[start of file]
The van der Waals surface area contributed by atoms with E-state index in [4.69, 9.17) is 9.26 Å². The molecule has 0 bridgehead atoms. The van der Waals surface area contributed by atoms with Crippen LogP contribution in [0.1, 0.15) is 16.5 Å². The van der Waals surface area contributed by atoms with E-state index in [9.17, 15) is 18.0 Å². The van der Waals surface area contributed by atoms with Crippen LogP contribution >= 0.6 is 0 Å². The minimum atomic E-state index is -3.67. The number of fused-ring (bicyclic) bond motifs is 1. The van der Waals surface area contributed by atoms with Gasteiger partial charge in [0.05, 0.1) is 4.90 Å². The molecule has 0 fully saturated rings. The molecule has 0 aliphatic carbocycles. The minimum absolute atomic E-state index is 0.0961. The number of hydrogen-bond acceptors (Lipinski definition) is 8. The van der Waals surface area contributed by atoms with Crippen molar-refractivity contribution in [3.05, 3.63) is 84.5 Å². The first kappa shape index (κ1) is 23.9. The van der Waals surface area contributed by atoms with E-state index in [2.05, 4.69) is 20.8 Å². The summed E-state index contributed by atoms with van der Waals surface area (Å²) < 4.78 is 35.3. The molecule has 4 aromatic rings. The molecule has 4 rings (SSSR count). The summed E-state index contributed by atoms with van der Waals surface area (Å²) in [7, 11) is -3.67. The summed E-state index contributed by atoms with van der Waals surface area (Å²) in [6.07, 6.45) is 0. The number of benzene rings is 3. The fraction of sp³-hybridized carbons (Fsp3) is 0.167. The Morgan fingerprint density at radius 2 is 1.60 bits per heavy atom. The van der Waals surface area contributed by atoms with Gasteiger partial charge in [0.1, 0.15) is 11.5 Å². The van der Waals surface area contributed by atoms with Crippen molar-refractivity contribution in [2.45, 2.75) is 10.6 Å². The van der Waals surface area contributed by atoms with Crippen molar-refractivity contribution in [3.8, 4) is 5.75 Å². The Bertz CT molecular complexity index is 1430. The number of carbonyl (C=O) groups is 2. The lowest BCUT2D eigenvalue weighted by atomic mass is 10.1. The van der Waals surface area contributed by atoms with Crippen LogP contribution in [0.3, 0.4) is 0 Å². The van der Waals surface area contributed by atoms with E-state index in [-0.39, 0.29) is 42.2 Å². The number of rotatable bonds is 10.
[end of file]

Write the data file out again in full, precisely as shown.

The van der Waals surface area contributed by atoms with E-state index in [4.69, 9.17) is 9.26 Å². The molecule has 0 bridgehead atoms. The van der Waals surface area contributed by atoms with Crippen LogP contribution in [0.1, 0.15) is 16.5 Å². The van der Waals surface area contributed by atoms with E-state index in [9.17, 15) is 18.0 Å². The van der Waals surface area contributed by atoms with Crippen LogP contribution >= 0.6 is 0 Å². The minimum atomic E-state index is -3.67. The number of fused-ring (bicyclic) bond motifs is 1. The van der Waals surface area contributed by atoms with Gasteiger partial charge in [0.05, 0.1) is 4.90 Å². The molecule has 0 fully saturated rings. The molecule has 0 aliphatic carbocycles. The minimum absolute atomic E-state index is 0.0961. The number of hydrogen-bond acceptors (Lipinski definition) is 8. The van der Waals surface area contributed by atoms with Crippen molar-refractivity contribution in [3.05, 3.63) is 84.5 Å². The first kappa shape index (κ1) is 23.9. The van der Waals surface area contributed by atoms with E-state index in [2.05, 4.69) is 20.8 Å². The summed E-state index contributed by atoms with van der Waals surface area (Å²) < 4.78 is 35.3. The molecule has 4 aromatic rings. The molecule has 4 rings (SSSR count). The summed E-state index contributed by atoms with van der Waals surface area (Å²) in [7, 11) is -3.67. The summed E-state index contributed by atoms with van der Waals surface area (Å²) in [6.07, 6.45) is 0. The number of benzene rings is 3. The fraction of sp³-hybridized carbons (Fsp3) is 0.167. The Morgan fingerprint density at radius 2 is 1.60 bits per heavy atom. The van der Waals surface area contributed by atoms with Gasteiger partial charge in [0.1, 0.15) is 11.5 Å². The van der Waals surface area contributed by atoms with Crippen molar-refractivity contribution in [2.45, 2.75) is 10.6 Å². The van der Waals surface area contributed by atoms with Crippen molar-refractivity contribution in [3.8, 4) is 5.75 Å². The Bertz CT molecular complexity index is 1430. The number of carbonyl (C=O) groups is 2. The lowest BCUT2D eigenvalue weighted by atomic mass is 10.1. The van der Waals surface area contributed by atoms with Crippen LogP contribution in [0.3, 0.4) is 0 Å². The van der Waals surface area contributed by atoms with E-state index in [-0.39, 0.29) is 42.2 Å². The number of rotatable bonds is 10.